Friday, June 13, 2008

The inaugural post

My first blog entry . . . very exciting stuff. This will likely drag on a bit, so bear with me.

Several of my friends have personal blogs, and I always enjoy reading them, but I never wanted to create one of my own because it always felt a little too much like leaving your diary where your mom can find it. So, thought I, how about a business blog? Given that writing IS my business, I guess this makes all the sense in the world.

So what can one expect from this blog? In a nutshell, a glimpse into my world as I enter into my second year as a freelance writer and editor.

How did I come to be in this position? I've been writing for a long, long time, but up until a year ago I've had a steady 9-to-5 job so my freelancing has been strictly "on the side". I quit my last job (which I held for 6.5 years) for many reasons, but mostly because there didn't seem to be any other opportunities for advancement there. I quit without having another full-time job lined up, because after months of looking there was just nothing out there that appealed to me. Everything I found was either a similar position or a step backward. I had no desire to continue with the status quo or settle for a job at which I'd have to work up to what I had just left.

Now before you start thinking, "is this girl stupid?" please note that I did not leave my job without some sort of plan. Before turning in my notice, I hooked up with a placement company that specializes in finding project work for freelance creative types. They promised me great things--variety, flexibility, steady work--and unfortunately they didn't deliver. I rarely heard from them, and when I did it was usually because I reached out to them. Phone calls and emails to them went unanswered, the associate I was working with left the company. When they did find me projects, they were nothing like what I was looking for--sticking labels on envelopes for $10 an hour, or a 3rd shift position with a local newspaper.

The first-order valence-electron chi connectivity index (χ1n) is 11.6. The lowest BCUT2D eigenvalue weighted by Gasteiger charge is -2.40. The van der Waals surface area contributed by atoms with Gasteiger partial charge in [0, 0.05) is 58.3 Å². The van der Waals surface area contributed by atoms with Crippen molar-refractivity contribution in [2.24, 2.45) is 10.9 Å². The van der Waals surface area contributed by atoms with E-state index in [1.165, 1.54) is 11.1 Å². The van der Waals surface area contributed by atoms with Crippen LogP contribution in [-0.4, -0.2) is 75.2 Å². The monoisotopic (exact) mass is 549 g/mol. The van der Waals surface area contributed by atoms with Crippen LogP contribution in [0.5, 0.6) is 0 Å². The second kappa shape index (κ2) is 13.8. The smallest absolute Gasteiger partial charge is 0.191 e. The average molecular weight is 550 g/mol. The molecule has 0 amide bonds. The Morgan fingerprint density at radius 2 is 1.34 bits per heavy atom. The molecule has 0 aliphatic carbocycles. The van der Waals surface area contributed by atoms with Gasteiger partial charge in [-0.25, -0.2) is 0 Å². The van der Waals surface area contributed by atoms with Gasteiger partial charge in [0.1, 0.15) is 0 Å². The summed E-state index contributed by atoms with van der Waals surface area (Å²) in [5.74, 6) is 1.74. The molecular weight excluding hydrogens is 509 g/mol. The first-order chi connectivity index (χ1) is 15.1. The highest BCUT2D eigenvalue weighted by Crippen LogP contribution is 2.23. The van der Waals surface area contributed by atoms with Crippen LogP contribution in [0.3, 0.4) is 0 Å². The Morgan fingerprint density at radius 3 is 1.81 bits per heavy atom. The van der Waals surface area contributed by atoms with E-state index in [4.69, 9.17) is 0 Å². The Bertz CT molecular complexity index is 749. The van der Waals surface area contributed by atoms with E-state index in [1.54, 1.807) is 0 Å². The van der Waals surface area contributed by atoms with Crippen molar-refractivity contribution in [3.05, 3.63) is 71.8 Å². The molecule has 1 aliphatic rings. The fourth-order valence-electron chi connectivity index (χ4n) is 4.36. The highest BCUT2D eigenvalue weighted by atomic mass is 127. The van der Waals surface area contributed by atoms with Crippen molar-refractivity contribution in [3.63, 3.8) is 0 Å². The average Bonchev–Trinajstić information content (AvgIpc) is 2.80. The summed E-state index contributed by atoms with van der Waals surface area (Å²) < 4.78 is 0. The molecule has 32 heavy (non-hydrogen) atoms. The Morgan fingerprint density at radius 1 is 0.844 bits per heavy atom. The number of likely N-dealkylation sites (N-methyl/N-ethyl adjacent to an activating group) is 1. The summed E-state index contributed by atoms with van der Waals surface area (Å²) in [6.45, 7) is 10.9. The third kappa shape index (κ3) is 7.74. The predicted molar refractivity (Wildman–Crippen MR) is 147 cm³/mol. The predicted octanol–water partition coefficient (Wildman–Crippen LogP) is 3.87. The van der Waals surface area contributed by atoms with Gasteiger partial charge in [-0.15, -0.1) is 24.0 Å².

I was fortunate that my former company still had a need for my services, and continued to use me on a contract basis for several months after I left. That gave me a little cushion as I set out to build my own business. I formed an LLC and got an EIN. I developed a logo, drafted a brochure, and had business cards printed. I was officially Written Expressions, LLC. Woo hoo! Surely the money would start rolling in at any minute. Oh wait, business cards and brochures don't distribute themselves. I would have to get my name out there.

Now, networking is not my strong suit. I find it difficult to pimp myself out to total strangers. But I set my discomfort aside and made some phone calls, which resulted in a small project updating the brochure for a local candy shop (had she offered me chocolate in return for services, I likely would have taken it--but fortunately for my waistline and wallet, she paid me by check). I posted an ad on Craigslist, which resulted in several hits but nothing that amounted to anything. I scanned freelance sites, but never saw anything worth pursuing. Finally, one day in November, I sent out a letter to several businesses in my community. The next day, I got a call from one of them (a marketing/communications firm) asking if I could come in for a meeting.

A few days later, portfolio in hand, I arrived at their office and immediately felt a kinship. These were my kind of people. Creative, fun, and--most importantly--excited about the possibility of working with me. Since then, we've collaborated on several projects, and I hope to continue working with them for years to come.

I've also been lucky in that several of my former coworkers have started their own businesses or gone on to work for other companies who don't have writers/marketers on staff. It's been great to continue building those relationships.

That's enough for now. Coming up in future posts . . .

  • what I'm up to now
  • the crazy stuff that goes through my head

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